Clean Power

Published on June 28th, 2016 | by Saurabh Mahapatra

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Jamaica Will Add 150 MW Of Renewable Energy Capacity This Year

June 28th, 2016 by  

Originally published on Clean Techies.

This year Jamaica will take a major step towards adding a significant amount of capacity to its power generation mix.

The Jamaican Minister for Science, Energy, and Technology recently told the country’s legislature that the government will allocate 150 MW of renewable energy capacity this year. The minister did not give a technology-wise breakdown of the entire capacity but did mention that 50 MW of capacity will be based on waste-to-energy technology. Request for proposals for setting up these projects will be issued by the government in due course of time.

The minister also briefed the legislature about some of the renewable energy projects currently being developed.

Earlier this year, Eight Rivers Energy was selected to develop a 33 MW solar PV project with a tariff of US ¢8.5/kWh. The government is looking to finalize the license for the project and sign a power purchase agreement. Construction on the project is expected to begin in 2016/17, and the project is expected to start supplying electricity beginning in 2018.

A 20 MW solar PV project is also under development at Clarendon. The project secured $47 million in debt financing under the US Government’s Caribbean Energy Security Initiative. The project is owned by Content Solar, and Florida-based WRB Enterprises is currently developing the project.

With a 36 MW wind energy project also being developed, a total of 113 MW of renewable energy capacity is either commissioned or under development in Jamaica.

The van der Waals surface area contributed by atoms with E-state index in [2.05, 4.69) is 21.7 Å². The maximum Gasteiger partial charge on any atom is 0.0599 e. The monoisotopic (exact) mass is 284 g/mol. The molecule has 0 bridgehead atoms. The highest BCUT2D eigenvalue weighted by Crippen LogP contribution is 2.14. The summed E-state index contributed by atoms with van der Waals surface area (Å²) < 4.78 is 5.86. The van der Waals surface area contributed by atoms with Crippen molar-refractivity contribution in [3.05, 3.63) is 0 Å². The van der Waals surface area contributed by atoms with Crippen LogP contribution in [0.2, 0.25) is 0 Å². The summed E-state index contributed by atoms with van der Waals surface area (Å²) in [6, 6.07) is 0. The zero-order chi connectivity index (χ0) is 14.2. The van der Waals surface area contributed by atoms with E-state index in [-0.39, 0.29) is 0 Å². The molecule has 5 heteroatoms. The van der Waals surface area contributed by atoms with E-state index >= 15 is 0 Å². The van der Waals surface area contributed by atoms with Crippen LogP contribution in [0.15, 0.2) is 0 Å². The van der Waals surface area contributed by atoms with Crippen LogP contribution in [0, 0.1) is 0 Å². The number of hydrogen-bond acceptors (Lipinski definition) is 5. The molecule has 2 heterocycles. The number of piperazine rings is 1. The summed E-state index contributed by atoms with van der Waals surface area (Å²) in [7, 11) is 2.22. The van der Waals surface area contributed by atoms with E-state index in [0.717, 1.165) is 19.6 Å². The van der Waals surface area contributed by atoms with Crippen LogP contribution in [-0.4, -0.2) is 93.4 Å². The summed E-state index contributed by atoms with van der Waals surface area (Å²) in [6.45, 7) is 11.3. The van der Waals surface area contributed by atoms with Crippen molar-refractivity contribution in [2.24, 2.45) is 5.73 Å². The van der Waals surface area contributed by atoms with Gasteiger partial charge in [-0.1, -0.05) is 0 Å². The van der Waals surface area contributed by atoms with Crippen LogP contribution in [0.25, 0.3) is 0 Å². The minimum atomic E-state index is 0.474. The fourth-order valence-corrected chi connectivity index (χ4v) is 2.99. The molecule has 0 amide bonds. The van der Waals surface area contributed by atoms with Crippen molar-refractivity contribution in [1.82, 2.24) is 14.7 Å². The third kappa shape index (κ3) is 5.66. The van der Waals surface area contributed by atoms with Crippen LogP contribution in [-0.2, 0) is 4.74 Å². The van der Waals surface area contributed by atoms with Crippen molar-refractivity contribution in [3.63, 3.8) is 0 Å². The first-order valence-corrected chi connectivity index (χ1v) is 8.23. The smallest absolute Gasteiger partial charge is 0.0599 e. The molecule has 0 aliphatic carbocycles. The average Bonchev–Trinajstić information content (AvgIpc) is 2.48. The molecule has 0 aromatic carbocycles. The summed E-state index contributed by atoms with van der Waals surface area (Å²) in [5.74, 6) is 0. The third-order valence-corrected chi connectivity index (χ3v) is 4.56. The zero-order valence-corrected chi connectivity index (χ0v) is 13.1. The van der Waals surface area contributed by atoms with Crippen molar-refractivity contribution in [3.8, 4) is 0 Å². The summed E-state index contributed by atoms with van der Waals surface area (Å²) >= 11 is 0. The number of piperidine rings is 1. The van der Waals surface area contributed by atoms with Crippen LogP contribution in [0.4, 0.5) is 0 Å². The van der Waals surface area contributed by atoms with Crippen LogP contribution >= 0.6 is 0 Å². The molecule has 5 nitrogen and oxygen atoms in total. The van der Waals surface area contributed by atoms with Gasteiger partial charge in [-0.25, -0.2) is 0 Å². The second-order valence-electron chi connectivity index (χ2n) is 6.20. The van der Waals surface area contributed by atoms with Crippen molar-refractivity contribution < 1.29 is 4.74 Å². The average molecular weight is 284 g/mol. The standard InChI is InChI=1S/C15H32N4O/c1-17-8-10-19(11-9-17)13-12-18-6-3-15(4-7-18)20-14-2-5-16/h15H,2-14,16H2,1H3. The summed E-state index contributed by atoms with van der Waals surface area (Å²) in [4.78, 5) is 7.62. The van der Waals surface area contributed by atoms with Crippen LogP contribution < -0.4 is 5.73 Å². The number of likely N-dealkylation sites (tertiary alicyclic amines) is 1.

According to the Jamaica National Energy Policy 2009-2030, the country is looking to significantly increase investments in renewable energy technologies. The country has targeted at least a 20% contribution towards the energy mix from renewable energy sources by 2030.

As part of the policy, the government plans to offer several incentives to the renewable energy sector. The long-term policy includes specific incentives for wind, solar, co-generation, biomass, and biofuels projects. The government also plans to take several measures to boost energy efficiency and conservation in the building, residential, and commercial sectors.

Reprinted with permission.





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A young solar enthusiast from India keeping an eye on all regulatory, policy and market updates from one of the fastest emerging solar power markets in the world.



  • JamesWimberley

    Not hugely ambitious, but it’s concrete. This is much more important, as experience will grow confidence in the technology and its economics. Compare Iran, on a bigger scale.

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